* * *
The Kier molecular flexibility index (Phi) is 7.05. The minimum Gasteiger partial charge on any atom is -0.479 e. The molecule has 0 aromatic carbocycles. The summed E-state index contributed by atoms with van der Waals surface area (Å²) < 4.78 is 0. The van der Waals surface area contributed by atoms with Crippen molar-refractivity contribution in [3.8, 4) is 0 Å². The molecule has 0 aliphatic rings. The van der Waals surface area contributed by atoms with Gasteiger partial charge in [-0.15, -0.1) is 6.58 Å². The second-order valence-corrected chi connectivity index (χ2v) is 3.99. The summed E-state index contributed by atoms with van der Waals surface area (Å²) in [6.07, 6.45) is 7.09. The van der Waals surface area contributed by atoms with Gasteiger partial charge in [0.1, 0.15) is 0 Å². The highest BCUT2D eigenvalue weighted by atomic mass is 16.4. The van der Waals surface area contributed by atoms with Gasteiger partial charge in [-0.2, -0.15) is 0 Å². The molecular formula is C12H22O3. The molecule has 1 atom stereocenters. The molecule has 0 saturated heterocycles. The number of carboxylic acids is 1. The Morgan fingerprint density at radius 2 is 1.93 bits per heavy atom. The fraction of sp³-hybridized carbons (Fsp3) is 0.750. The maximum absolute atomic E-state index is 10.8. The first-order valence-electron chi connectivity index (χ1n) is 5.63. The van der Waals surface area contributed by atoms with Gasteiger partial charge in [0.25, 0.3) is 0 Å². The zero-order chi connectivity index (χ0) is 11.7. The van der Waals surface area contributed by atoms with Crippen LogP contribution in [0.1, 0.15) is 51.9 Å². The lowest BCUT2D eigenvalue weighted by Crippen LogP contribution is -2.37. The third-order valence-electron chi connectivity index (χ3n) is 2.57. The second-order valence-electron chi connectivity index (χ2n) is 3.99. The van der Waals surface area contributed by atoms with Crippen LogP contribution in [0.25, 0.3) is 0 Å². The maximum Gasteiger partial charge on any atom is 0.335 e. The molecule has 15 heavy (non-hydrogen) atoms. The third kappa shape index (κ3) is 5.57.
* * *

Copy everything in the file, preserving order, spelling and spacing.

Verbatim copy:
The Kier molecular flexibility index (Phi) is 7.05. The minimum Gasteiger partial charge on any atom is -0.479 e. The molecule has 0 aromatic carbocycles. The summed E-state index contributed by atoms with van der Waals surface area (Å²) < 4.78 is 0. The van der Waals surface area contributed by atoms with Crippen molar-refractivity contribution in [3.8, 4) is 0 Å². The molecule has 0 aliphatic rings. The van der Waals surface area contributed by atoms with Gasteiger partial charge in [-0.15, -0.1) is 6.58 Å². The second-order valence-corrected chi connectivity index (χ2v) is 3.99. The summed E-state index contributed by atoms with van der Waals surface area (Å²) in [6.07, 6.45) is 7.09. The van der Waals surface area contributed by atoms with Gasteiger partial charge in [0.1, 0.15) is 0 Å². The highest BCUT2D eigenvalue weighted by atomic mass is 16.4. The van der Waals surface area contributed by atoms with Gasteiger partial charge in [-0.2, -0.15) is 0 Å². The molecular formula is C12H22O3. The molecule has 1 atom stereocenters. The molecule has 0 saturated heterocycles. The number of carboxylic acids is 1. The Morgan fingerprint density at radius 2 is 1.93 bits per heavy atom. The fraction of sp³-hybridized carbons (Fsp3) is 0.750. The maximum absolute atomic E-state index is 10.8. The first-order valence-electron chi connectivity index (χ1n) is 5.63. The van der Waals surface area contributed by atoms with Gasteiger partial charge in [0.25, 0.3) is 0 Å². The zero-order chi connectivity index (χ0) is 11.7. The van der Waals surface area contributed by atoms with Crippen LogP contribution in [0.1, 0.15) is 51.9 Å². The lowest BCUT2D eigenvalue weighted by Crippen LogP contribution is -2.37. The third-order valence-electron chi connectivity index (χ3n) is 2.57. The second-order valence-electron chi connectivity index (χ2n) is 3.99. The van der Waals surface area contributed by atoms with Crippen LogP contribution in [0.25, 0.3) is 0 Å². The maximum Gasteiger partial charge on any atom is 0.335 e. The molecule has 15 heavy (non-hydrogen) atoms. The third kappa shape index (κ3) is 5.57.